The joy of children starting a new school year is a welcome sight in Gaza, but for many the trauma and loss brought by the recent conflict will take far longer to overcome.
GAZA, State of Palestine, 16 September 2014 – Early on Sunday, Gaza woke at last to a familiar sight: streets crowded with children dressed in school uniforms.
Half a million students have returned to school this week, with memories still fresh of 50 days of violence that engulfed the coastal enclave this summer and delayed the start of classes by three weeks.
The conflict – the third in just over five years – has left more than 500 children dead, more than 3,300 injured and nearly 400,000 more distressed by traumatic experiences.
“I have seen so much violence, I don’t know how to cope with it. My home was destroyed, my school was destroyed, and I had to move to a new one, which is not easy,” says 17-year-old Pascale Helles, who lives in Shejaiya, a neighbourhood that was levelled by air strikes.
“I already feel that I will not be able to pass my exams this year. All I wish for is having peace of mind. I wish everything could be like it was before, that my house were still standing.”
As Pascale speaks, one of her classmates starts sobbing. “She lost her fiancé in the war,” Pascale whispers.
One of the top priorities for UNICEF is to make sure that the almost quarter-million war-weary students enrolled in Gaza's public schools have access to psychosocial support.
“When we arrived at school, it was dirty, because it was used as a collective shelter to house displaced families during the war,” says Mnawwar Musabbeh, a school principal whose brother was killed in the fighting. “UNICEF helped us clean and disinfect the buildings. Now we are left with a more difficult task – eradicating fear.”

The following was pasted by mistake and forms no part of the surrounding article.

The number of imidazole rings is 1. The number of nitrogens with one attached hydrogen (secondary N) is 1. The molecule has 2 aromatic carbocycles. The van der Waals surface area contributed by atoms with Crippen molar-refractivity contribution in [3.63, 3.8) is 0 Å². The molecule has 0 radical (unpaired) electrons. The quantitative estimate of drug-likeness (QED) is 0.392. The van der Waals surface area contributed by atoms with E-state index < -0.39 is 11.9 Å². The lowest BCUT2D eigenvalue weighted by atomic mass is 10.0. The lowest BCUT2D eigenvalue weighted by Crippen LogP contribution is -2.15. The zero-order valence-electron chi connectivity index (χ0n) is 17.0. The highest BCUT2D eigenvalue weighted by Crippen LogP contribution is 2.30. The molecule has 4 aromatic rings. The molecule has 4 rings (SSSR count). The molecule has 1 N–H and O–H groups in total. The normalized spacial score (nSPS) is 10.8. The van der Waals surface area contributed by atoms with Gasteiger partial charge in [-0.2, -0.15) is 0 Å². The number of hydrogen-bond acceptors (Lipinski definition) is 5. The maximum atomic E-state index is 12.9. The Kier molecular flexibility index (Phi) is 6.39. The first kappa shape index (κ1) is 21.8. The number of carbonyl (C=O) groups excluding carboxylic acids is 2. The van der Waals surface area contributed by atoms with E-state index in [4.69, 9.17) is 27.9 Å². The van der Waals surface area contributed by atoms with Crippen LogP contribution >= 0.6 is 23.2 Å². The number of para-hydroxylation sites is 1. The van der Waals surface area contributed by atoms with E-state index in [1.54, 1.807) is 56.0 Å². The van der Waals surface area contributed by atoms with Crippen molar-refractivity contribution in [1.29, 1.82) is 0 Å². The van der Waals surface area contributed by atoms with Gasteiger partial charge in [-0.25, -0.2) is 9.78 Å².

The first week of school is being devoted to recreational activities meant to ease the transition back to learning. UNICEF carried out the training of nearly 12,000 school counsellors, teachers and supervisors on improved counselling skills to help them address student anxieties after the conflict and to identify those who need more specialized help.
Huge efforts have been made to ensure that students return to safe, clean and well-equipped schools, with supportive teachers and counsellors. UNICEF has undertaken the cleaning of 27 public schools that were used as shelters during the height of the conflict, and is providing 130,000 school bags, including stationery kits and teaching aids for all government schools. More than a quarter of a million students in Gaza attend public-run schools.
No small victory
The conflict left 258 schools and kindergartens damaged, including 26 schools that are beyond repair. Approximately 60,000 people, of whom half are children below age 18, remain displaced at 20 UN-run schools. For Palestinians in Gaza, going back to school is no small victory.
“Some students today told me they were displeased to see that people had been celebrating weddings again. I told them: Don’t be,” says Amal Saftaoui, a teacher. “We must live a normal life, without fear. This is also why we are back in school today – to help our children and our students feel safer.”
At the Sheikh Radwan School in Gaza City, children looked relieved to be back in a familiar environment.
“I was so happy to be able to get out of my home at last, after so many weeks confined at home,” says 11-year-old Mohammed, who lost a cousin in the war. “I was frightened that some of my friends might also have been killed, but thank God, I found out this morning that it is not the case.”
On the girls’ side, hundreds of schoolgirls wearing green uniforms and lace trim collars ran around happily.
"It is beautiful to be back at school, free to leave my house and to play outside with my friends again," says 10-year-old Nour.
“Investing in education is an investment for the future,” said UNICEF State of Palestine Special Representative June Kunugi. “Without increased support and commitment to their education and protection, the future of children in Gaza will be bleak. It is our collective moral obligation to prevent this, and for this we need more support.”
UNICEF’s Back to School campaign is budgeted at just over $16 million until the end of 2014.